Richard Malone, Northwestern Medicine employeeRichard Malone
Medicine Hospitalist, 16W
Northwestern Memorial Hospital

Malone is a unit secretary at Northwestern Memorial Hospital. He is a veteran who served in Iraq and is now living with an “invisible disability”: post-traumatic stress disorder (PTSD). Affecting 3.5 percent of U.S. adults annually, PTSD may occur in people after a traumatic event, and it can co-occur with other conditions like depression. In addition to his role at Northwestern Memorial Hospital, Malone is an active member of the Disability Chapter of the NM Champion Network, an employee-led network for members and allies of underrepresented groups that promotes diversity, inclusion, belonging and community. His story is one of great strength, and shows how a little bit of compassion can go a long way.

What do you love about your job?

I look forward to coming into work every day so that I can do all I can to ensure these hard-working and impressive medical professionals can do their best to preserve life. I’m often reminded by my dedicated co-workers of how important my role is within our unit. For me, helping others is therapeutic because I, unfortunately, know all too well what it is like to not receive help when actively looking for it. Helping people help others helps me.

What are you most proud of?

My ability to persevere, my drive to never quit. These attributes were fine-tuned during my time in the United States Army.

I also believe I am making a difference by doing my best to complement my co-workers and anticipate their needs so they have one less thing to worry about. Sometimes it’s ordering a bunch of supplies just because I see that they’re low. Other times, it’s a simple morale boost that re-energizes the team.

What does your identity as someone living with a disability mean to you?

Initially, it was a scarlet letter of sorts. I’d overhear conversations about those who served in the military — specifically those who served in a combat zone, as I did — who were stigmatized as someone who was “broken” or “crazy.” While many strides have been made, there is much more that needs to be done to end the stigma surrounding seeking treatment and speaking about mental health. In the meantime, I would like to be a resource and advocate for others. This disability is a part of me, and I wear it proudly.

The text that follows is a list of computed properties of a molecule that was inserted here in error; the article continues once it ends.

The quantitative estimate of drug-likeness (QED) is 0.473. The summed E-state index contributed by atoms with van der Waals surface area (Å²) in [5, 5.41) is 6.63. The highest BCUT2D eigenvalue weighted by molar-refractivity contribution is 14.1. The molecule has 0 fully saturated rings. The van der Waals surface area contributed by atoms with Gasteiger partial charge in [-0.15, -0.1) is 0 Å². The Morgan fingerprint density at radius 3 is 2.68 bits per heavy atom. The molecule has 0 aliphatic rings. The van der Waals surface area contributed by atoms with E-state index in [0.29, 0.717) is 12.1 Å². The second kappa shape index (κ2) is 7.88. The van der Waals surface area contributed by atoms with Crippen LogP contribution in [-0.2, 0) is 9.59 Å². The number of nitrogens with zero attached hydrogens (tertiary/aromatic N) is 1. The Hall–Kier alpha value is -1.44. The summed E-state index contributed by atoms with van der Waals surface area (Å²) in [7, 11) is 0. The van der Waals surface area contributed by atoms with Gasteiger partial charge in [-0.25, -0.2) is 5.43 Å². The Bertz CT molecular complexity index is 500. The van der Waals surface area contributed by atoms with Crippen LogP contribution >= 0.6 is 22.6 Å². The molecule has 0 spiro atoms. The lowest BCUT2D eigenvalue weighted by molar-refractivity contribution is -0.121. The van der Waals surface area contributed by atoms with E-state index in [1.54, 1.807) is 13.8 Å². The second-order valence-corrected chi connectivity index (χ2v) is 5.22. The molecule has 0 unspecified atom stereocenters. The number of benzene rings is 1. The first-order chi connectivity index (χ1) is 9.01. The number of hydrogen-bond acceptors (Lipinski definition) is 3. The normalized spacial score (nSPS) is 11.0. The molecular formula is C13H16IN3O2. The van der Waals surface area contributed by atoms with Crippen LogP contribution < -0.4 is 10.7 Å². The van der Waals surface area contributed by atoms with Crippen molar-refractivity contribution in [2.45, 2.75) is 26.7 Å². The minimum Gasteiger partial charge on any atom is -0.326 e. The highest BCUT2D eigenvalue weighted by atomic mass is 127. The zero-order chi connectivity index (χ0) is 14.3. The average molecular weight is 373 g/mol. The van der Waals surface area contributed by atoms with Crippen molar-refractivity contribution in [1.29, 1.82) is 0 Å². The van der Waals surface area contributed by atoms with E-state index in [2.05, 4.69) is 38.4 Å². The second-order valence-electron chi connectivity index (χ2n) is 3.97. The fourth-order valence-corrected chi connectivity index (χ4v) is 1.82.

What is an assumption people often make about you, based on your disability, that you love to dispel?

Many people I’ve come across wouldn’t suspect that I sometimes struggle with my mental health because of coping mechanisms I’ve developed, including a consistent fitness routine and mindfulness practices. However, sometimes my body just doesn’t want to cooperate because of my mental health struggles. I don’t volunteer this information, partly due to the unfortunate stigma that’s attached, and you’d never know. But I think it’s important for people to talk about their mental health issues and share coping mechanisms.

I’ve been in the position of asking for help and not being able to find it. I’ve experienced the agony of losing a loved one: my wife shortly after I came home from Iraq, my brother a few years later, and most recently my father. It’s vital to find a healthy outlet to help process these difficult moments. While some days are more difficult than others, I enjoy living and keep coming back to my driving force in life: helping others, particularly where I’ve been failed in the past.

I encourage others to be mindful of how to approach people with an invisible disability, and tailor things in such a way that can highlight their respective strengths without alienating them. Everyone wants to live a happy, fulfilling life, and it helps tremendously when we are both kind and patient with one another.

What do you like most about what NM provides to create an inclusive environment?

It’s nice to know that people care here. I have been fortunate to have daily interactions with observant co-workers and given guidance on how to use services here. I have also appreciated how my co-workers have motivated me to be better and, at times, helped me out of a fog.